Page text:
Monday, June 6, 2016

Progress and Me

by Carol

Me - in England in 1979




I recently attended a professional product-launch in Orlando that introduced a huge change in hearing aid technology. In the spirit of the subject, and probably because of the engineers attending from all over the world, the guest speakers were all about technology and the future. 

I won't assume you have interest in my field, so I will skip a specific description of the product introduced, but suffice it to say that one of the engineers who presented wakes up in to morning and puts on his hearing aids. When he closes the battery drawer, his kitchen lights go on and his coffee pot starts! How in the world, we ancient ones ask?

Apparently there is a global network out there, encompassing many, many corporations and products, and products-in-the-making just waiting to be designed and connected. Each individual company (like the coffee pot maker, or the hearing aid corporation) reaps the benefit of the entire network by just signing on. No longer does each company have to invent their own everything - they just design a product to connect to the bigger grid. The speakers in Orlando likened this, right now, to being on the verge of the Industrial Revolution. Everything we do will soon be different. And many problems we think are not solvable will be solved within our children's if not within our lifetimes.




At the same time, I am reading Susan Branch's books. I had picked up "Martha's Vineyard: Isle of Dreams" because I love the Vineyard, and what I found was a beautiful, hand painted, quote-loaded and hand-lettered biography of a country artist and cook who ran away to the Vineyard after a bad divorce and stayed for a lifetime, thriving there in every way. I immediately found her follow-up books and am now traversing English villages with her in "A Fine Romance - Falling in Love with the english Countryside." Susan is, as I am , a throw-back - touring, with appreciation, century old villages, the homes of Beatrix Potter, William Morris and Virginia Woolf, while sketching rose bushes that have been growing for hundreds of years, and bedspreads hand-embroidered  with french knots. She walks every afternoon on paths walked since the days of King Henry, and is fully engaged in taking tea. (oh Dotti - the tea quotes and tea party ideas alone would make this one of your favorites!)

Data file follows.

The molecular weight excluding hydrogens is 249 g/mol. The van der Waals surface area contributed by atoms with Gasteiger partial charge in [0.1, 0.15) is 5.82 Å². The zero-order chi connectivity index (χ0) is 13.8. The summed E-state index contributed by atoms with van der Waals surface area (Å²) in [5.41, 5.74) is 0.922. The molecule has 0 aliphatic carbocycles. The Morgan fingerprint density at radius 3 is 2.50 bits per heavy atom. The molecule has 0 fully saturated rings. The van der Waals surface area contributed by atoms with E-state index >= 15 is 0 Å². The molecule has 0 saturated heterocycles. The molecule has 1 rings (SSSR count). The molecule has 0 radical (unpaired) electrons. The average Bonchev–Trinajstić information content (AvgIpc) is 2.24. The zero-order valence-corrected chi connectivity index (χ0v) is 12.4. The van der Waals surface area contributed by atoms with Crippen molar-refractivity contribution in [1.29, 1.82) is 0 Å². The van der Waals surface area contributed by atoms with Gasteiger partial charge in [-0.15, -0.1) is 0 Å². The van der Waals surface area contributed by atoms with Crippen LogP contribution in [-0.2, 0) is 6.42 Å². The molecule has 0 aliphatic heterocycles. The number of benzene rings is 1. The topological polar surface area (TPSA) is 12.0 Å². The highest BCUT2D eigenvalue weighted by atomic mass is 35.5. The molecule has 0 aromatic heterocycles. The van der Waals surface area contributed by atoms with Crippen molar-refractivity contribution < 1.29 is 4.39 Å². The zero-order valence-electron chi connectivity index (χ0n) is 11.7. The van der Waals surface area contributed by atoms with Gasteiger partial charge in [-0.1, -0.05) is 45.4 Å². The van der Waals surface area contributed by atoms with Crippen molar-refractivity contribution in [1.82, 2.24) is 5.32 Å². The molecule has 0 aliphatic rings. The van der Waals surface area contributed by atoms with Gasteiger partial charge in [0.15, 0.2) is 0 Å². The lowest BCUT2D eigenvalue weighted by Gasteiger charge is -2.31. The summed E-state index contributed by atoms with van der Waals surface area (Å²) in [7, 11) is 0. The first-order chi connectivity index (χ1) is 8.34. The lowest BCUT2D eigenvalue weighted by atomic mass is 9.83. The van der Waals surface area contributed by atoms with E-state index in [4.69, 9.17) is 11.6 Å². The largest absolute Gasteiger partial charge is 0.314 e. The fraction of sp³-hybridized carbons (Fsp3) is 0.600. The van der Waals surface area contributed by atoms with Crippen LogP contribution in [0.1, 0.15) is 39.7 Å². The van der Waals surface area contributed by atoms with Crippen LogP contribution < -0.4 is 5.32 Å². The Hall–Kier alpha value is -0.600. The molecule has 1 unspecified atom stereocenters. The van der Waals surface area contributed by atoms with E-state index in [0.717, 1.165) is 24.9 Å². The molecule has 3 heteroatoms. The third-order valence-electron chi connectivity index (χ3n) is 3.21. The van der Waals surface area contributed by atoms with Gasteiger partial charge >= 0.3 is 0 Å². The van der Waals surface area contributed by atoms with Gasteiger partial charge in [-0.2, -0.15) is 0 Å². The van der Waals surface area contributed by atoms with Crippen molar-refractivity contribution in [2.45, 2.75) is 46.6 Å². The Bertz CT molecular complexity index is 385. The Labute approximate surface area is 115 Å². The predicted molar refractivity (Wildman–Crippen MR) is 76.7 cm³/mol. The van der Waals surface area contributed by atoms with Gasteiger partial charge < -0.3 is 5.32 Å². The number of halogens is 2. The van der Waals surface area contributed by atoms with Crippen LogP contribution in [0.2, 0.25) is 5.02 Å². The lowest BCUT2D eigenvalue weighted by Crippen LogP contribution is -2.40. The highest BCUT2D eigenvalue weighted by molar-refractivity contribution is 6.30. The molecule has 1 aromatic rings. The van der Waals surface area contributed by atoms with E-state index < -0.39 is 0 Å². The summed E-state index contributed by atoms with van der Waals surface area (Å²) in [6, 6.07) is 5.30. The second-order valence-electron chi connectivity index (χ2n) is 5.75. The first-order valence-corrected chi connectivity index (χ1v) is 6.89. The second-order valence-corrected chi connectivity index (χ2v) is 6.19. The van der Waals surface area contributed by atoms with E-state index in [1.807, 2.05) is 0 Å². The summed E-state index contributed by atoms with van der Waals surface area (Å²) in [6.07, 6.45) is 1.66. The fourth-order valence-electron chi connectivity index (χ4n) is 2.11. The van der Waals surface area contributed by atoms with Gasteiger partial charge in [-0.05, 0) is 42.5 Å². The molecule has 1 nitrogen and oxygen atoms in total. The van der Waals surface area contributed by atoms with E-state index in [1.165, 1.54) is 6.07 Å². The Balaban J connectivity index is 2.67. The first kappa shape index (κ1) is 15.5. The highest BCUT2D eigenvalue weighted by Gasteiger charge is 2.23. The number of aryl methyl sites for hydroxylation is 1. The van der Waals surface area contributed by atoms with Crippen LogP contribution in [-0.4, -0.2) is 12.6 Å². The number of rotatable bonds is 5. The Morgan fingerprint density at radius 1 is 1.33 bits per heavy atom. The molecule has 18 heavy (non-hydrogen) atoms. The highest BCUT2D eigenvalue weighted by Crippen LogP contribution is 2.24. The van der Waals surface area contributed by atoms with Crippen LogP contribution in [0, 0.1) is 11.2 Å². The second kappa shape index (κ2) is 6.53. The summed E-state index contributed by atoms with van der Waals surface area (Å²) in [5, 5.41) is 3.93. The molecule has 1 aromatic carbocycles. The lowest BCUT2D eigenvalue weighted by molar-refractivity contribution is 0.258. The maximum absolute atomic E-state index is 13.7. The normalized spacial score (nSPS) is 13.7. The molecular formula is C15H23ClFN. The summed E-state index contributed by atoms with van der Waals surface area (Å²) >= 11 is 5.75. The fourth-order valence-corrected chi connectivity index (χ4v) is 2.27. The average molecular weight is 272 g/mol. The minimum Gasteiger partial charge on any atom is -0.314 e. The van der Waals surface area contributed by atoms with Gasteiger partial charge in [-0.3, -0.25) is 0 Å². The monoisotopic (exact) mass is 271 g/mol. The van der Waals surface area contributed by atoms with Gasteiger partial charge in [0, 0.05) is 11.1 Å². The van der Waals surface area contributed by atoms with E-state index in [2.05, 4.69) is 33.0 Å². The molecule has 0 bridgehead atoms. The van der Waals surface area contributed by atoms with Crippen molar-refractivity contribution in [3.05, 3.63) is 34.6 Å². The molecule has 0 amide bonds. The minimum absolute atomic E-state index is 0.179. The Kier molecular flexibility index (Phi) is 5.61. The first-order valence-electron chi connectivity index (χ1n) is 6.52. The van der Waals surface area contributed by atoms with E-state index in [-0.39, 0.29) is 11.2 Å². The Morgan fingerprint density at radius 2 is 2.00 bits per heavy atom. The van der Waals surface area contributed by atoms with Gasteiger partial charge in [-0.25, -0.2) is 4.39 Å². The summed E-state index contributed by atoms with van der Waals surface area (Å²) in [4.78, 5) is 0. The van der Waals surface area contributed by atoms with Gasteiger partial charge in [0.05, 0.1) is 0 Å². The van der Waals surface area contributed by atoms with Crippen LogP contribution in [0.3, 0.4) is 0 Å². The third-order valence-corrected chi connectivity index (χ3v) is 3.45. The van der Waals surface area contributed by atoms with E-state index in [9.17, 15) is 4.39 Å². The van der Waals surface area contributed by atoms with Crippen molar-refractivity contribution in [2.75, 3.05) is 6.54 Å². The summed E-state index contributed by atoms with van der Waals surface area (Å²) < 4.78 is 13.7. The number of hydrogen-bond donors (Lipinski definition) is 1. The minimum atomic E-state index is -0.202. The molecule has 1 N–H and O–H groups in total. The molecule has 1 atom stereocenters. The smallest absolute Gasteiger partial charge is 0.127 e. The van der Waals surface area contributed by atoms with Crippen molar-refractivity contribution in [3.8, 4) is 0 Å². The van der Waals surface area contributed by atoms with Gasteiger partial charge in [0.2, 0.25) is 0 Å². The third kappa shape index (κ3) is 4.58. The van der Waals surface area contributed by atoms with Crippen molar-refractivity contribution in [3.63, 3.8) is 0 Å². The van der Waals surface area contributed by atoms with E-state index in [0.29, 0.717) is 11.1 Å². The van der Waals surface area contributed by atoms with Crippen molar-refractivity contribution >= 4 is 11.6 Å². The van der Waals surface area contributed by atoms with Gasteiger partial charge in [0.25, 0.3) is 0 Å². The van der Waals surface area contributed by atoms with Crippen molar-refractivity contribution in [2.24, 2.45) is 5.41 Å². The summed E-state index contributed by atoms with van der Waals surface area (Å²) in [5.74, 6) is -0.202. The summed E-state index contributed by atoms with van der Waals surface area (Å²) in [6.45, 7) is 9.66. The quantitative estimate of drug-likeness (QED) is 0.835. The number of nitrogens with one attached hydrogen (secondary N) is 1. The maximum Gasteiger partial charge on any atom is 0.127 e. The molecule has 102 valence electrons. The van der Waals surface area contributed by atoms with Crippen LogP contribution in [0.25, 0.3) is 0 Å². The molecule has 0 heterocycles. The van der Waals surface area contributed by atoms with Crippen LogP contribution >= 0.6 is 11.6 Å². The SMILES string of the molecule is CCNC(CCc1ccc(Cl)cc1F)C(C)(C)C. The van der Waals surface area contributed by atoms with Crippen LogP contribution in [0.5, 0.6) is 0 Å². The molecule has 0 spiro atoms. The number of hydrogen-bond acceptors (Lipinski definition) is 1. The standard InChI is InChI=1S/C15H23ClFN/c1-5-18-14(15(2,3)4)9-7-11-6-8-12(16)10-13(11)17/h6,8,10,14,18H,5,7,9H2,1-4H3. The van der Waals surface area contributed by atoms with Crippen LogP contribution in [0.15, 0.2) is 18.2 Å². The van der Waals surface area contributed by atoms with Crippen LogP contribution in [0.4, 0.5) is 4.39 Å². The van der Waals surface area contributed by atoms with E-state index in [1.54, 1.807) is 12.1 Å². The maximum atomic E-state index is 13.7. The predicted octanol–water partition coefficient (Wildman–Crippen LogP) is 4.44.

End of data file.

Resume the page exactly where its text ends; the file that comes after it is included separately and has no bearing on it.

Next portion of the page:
She learns with us that William Morris started the Arts and Crafts movement in opposition to the Industrial Revolution. He and other artists rejected mass-production "encouraging conservation of the old ways, skills and artistry." He states that "in the middle ages EVERY craftsman was an artist," making each piece individual. Susan thanks the english for modernizing without destroying all the artistry in the homes and gardens, narrow roads and rock walls.








So what are we all to do with all this progress? Embrace it, of course! I am mourning the past but my favorite machines are my camera and my computer and I wouldn't even know you all without them! I wouldn't mind a car that parallel parks itself, or a hearing aid that warms my car on a snowy morning. But please let's not lose our continued respect and appreciation for artistry, individuality and craftsmanship, while finding new ways to express our human souls. Progress has its place, but so do preservation and creativity. Are you with me?

   There may have been a time when preservation was about saving an old building here or there, but those days are gone. Preservation is in the business of saving communities and the values they embody.
                                                                                        Richard Moe
                                                                   National Trust for Historic Preservation






12 comments:

AFishGirl said...

As a big fan of my digital hearing aids, I am so interested to see what the future will bring. Sounds like a fascinating conference. Aside from the hearing aids, I'm all about my manual typewriter, knitting, sewing, the s l o w movement. I can barely operate my phone, am far behind on many current technologies. But yes, let there be room for both, the old and the new. I was never more grateful for technological advances than when I got my hearing aids and realized how incredible the technology was.

seabluelens said...